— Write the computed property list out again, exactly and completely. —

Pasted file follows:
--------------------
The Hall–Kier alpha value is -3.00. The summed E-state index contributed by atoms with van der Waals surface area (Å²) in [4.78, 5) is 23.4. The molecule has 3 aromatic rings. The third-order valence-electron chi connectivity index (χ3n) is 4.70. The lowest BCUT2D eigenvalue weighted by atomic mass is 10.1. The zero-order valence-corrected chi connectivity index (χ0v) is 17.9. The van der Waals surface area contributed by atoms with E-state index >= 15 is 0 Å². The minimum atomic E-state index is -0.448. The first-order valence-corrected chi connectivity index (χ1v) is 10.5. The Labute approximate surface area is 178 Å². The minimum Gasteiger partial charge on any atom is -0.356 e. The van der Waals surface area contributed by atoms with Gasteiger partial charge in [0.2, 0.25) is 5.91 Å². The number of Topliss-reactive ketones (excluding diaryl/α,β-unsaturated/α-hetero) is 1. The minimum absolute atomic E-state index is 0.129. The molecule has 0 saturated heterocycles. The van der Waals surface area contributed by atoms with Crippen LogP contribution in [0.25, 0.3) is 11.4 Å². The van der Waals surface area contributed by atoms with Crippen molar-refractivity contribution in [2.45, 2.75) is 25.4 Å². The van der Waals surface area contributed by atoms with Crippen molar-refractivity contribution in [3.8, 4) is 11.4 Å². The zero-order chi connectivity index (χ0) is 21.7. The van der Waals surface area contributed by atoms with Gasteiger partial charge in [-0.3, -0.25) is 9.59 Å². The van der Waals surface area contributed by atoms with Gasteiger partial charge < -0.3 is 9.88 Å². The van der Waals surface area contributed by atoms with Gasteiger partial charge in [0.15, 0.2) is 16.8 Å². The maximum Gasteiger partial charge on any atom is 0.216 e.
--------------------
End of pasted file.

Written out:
The Hall–Kier alpha value is -3.00. The summed E-state index contributed by atoms with van der Waals surface area (Å²) in [4.78, 5) is 23.4. The molecule has 3 aromatic rings. The third-order valence-electron chi connectivity index (χ3n) is 4.70. The lowest BCUT2D eigenvalue weighted by atomic mass is 10.1. The zero-order valence-corrected chi connectivity index (χ0v) is 17.9. The van der Waals surface area contributed by atoms with E-state index >= 15 is 0 Å². The minimum atomic E-state index is -0.448. The first-order valence-corrected chi connectivity index (χ1v) is 10.5. The Labute approximate surface area is 178 Å². The minimum Gasteiger partial charge on any atom is -0.356 e. The van der Waals surface area contributed by atoms with Gasteiger partial charge in [0.2, 0.25) is 5.91 Å². The number of Topliss-reactive ketones (excluding diaryl/α,β-unsaturated/α-hetero) is 1. The minimum absolute atomic E-state index is 0.129. The molecule has 0 saturated heterocycles. The van der Waals surface area contributed by atoms with Crippen LogP contribution in [0.25, 0.3) is 11.4 Å². The van der Waals surface area contributed by atoms with Crippen molar-refractivity contribution in [2.45, 2.75) is 25.4 Å². The van der Waals surface area contributed by atoms with Crippen molar-refractivity contribution in [3.8, 4) is 11.4 Å². The zero-order chi connectivity index (χ0) is 21.7. The van der Waals surface area contributed by atoms with Gasteiger partial charge in [-0.3, -0.25) is 9.59 Å². The van der Waals surface area contributed by atoms with Gasteiger partial charge < -0.3 is 9.88 Å². The van der Waals surface area contributed by atoms with Gasteiger partial charge in [0.15, 0.2) is 16.8 Å². The maximum Gasteiger partial charge on any atom is 0.216 e.